The 100 kilowatt VASIMR experiment was successfully running by 2007 and demonstrated efficient plasma production with an ionization cost below 100 eV. VX-100 plasma output was tripled over the prior record of the VX-50. In the same year, the AARC moved out from the NASA facility to its own building in Webster, TX.
Model VX-100 was expected to have the NB ion speed boosting efficiency of 80%. There were, however, additional (smaller) efficiency losses related to the conversion of DC electric current to radio frequency power and also to the superconducting magnets' auxiliary equipment energy consumption. By comparison, 2009 state-of-the-art, proven ion engine designs such as NASA's HiPEP operated at 80% total thruster/PPU energy efficiency.
On October 24, 2008 the company announced that the plasma generation aspect of the VX-200 engine—helicon first stage or solid-state high frequency power transmitter—had reached operational status. The key enabling technology, solid-state DC-RF power-processing, has become very efficient reaching up to 98% efficiency. The helicon discharge uses 30 kWe of radio waves to turn argon gas into plasma. The remaining 170 kWe of power is allocated for passing energy to, and acceleration of, plasma in the second part of the engine via ion cyclotron resonance heating.
Based on data released from previous VX-100 testing, it was expected that the VX-200 engine would have a system efficiency of 60–65% and thrust level of 5 N. Optimal specific impulse appeared to be around 5,000s using low cost argon propellant. One of the remaining untested issues was potential vs actual thrust; that is, whether the hot plasma actually detached from the rocket. Another issue is waste heat management. About 60% of input energy ends up as useful kinetic energy. A large portion of the remaining 40% will be secondary ionizations cost from plasma crossing magnetic field lines and exhaust divergence. A significant portion of that 40% would end up as waste heat (see energy conversion efficiency). Managing and rejecting that waste heat is critical to allowing for continuous operation of the VASIMR engine.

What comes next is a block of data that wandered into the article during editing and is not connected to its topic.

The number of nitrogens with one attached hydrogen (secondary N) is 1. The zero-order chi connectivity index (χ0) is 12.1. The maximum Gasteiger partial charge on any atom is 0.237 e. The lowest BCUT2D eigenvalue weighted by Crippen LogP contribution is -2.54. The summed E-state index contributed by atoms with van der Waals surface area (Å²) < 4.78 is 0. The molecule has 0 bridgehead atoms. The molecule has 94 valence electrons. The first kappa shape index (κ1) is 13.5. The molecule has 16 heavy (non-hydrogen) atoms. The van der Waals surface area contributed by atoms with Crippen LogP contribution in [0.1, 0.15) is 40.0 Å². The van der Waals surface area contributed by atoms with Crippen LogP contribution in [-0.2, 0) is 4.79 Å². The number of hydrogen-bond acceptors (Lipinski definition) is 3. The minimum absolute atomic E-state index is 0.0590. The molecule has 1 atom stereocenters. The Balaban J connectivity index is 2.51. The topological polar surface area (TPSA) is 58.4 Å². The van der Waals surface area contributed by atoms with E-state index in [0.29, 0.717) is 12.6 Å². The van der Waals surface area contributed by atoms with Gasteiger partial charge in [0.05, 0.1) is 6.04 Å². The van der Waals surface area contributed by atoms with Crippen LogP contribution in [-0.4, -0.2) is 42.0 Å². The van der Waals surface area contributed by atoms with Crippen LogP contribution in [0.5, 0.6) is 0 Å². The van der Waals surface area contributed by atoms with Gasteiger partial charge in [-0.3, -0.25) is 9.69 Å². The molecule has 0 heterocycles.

Between April and September 2009, tests were performed on the VX-200 prototype with fully integrated 2-tesla superconducting magnets. They successfully expanded the power range of the VASIMR up to its full operational capability of 200 kW.
During November 2010, long duration, full power firing tests were performed with the VX-200 engine reaching the steady state operation for 25 seconds thus validating basic design characteristics.
Results presented to NASA and academia in January 2011 have confirmed that the design point for optimal efficiency on the VX-200 is 50 km/s exhaust velocity, or an Isp of 5000 s. Based on these data, thruster efficiency of 72% has been achieved by Ad Astra, yielding an overall system efficiency (DC electricity to thruster power) of 60% (since the DC to RF power conversion efficiency exceeds 95%) with Argon as the propellant.
On December 8, 2008, Ad Astra signed an agreement with NASA to arrange the placement and testing of a flight version of the VASIMR, the VF-200, on the International Space Station (ISS). As of June 2012[update], its launch is anticipated to be in 2015; the Antares rocket has been reported as the "top contender" for the launch vehicle. Since the available power from the ISS is less than 200 kW, the ISS VASIMR will include a trickle-charged battery system allowing for 15 min pulses of thrust.
Testing of the engine on ISS is valuable because it orbits at a relatively low altitude and experiences fairly high levels of atmospheric drag, making periodic boosts of altitude necessary. Currently, altitude reboosting by chemical rockets fulfills this requirement. The VASIMR test on the ISS may lead to a capability of maintaining the ISS or a similar space station in a stable orbit at 1/20th of the approximately $210 million/year present estimated cost.
The VF-200 flight-rated thruster consists of two 100 kW VASIMR units with opposite magnetic dipoles so that no net rotational torque is applied to the space station when the thruster magnets are working. The VF-200-1 is the first flight unit and will be tested in space attached to the ISS.